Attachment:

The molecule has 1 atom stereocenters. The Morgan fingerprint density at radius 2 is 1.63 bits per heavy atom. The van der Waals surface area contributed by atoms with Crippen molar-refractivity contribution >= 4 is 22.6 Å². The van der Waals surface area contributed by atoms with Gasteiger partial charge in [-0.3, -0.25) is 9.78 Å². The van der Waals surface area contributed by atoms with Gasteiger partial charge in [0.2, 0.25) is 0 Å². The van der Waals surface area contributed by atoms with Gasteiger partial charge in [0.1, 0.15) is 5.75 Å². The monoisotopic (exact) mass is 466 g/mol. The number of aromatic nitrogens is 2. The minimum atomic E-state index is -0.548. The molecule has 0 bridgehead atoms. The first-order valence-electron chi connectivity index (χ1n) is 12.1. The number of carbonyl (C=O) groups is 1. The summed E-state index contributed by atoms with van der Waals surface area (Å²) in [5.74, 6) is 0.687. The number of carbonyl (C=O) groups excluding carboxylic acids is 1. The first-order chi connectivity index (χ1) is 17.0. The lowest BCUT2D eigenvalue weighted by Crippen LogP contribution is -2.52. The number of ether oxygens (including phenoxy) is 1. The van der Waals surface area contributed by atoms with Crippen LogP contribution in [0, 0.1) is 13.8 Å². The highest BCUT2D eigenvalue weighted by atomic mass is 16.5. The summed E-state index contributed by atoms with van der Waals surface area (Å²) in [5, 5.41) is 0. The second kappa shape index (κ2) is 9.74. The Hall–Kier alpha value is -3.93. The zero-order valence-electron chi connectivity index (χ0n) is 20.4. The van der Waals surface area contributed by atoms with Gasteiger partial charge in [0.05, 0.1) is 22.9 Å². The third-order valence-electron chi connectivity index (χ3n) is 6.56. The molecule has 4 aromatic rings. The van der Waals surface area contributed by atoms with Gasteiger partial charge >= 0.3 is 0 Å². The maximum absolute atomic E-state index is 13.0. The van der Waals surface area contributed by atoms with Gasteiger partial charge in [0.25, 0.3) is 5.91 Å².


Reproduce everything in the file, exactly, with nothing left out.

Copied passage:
The molecule has 1 atom stereocenters. The Morgan fingerprint density at radius 2 is 1.63 bits per heavy atom. The van der Waals surface area contributed by atoms with Crippen molar-refractivity contribution >= 4 is 22.6 Å². The van der Waals surface area contributed by atoms with Gasteiger partial charge in [-0.3, -0.25) is 9.78 Å². The van der Waals surface area contributed by atoms with Gasteiger partial charge in [0.2, 0.25) is 0 Å². The van der Waals surface area contributed by atoms with Gasteiger partial charge in [0.1, 0.15) is 5.75 Å². The monoisotopic (exact) mass is 466 g/mol. The number of aromatic nitrogens is 2. The minimum atomic E-state index is -0.548. The molecule has 0 bridgehead atoms. The first-order valence-electron chi connectivity index (χ1n) is 12.1. The number of carbonyl (C=O) groups is 1. The summed E-state index contributed by atoms with van der Waals surface area (Å²) in [5.74, 6) is 0.687. The number of carbonyl (C=O) groups excluding carboxylic acids is 1. The first-order chi connectivity index (χ1) is 17.0. The lowest BCUT2D eigenvalue weighted by Crippen LogP contribution is -2.52. The number of ether oxygens (including phenoxy) is 1. The van der Waals surface area contributed by atoms with Crippen LogP contribution in [0, 0.1) is 13.8 Å². The highest BCUT2D eigenvalue weighted by atomic mass is 16.5. The summed E-state index contributed by atoms with van der Waals surface area (Å²) in [5, 5.41) is 0. The second kappa shape index (κ2) is 9.74. The Hall–Kier alpha value is -3.93. The zero-order valence-electron chi connectivity index (χ0n) is 20.4. The van der Waals surface area contributed by atoms with Gasteiger partial charge in [0.05, 0.1) is 22.9 Å². The third-order valence-electron chi connectivity index (χ3n) is 6.56. The molecule has 4 aromatic rings. The van der Waals surface area contributed by atoms with Gasteiger partial charge >= 0.3 is 0 Å². The maximum absolute atomic E-state index is 13.0. The van der Waals surface area contributed by atoms with Gasteiger partial charge in [0.25, 0.3) is 5.91 Å².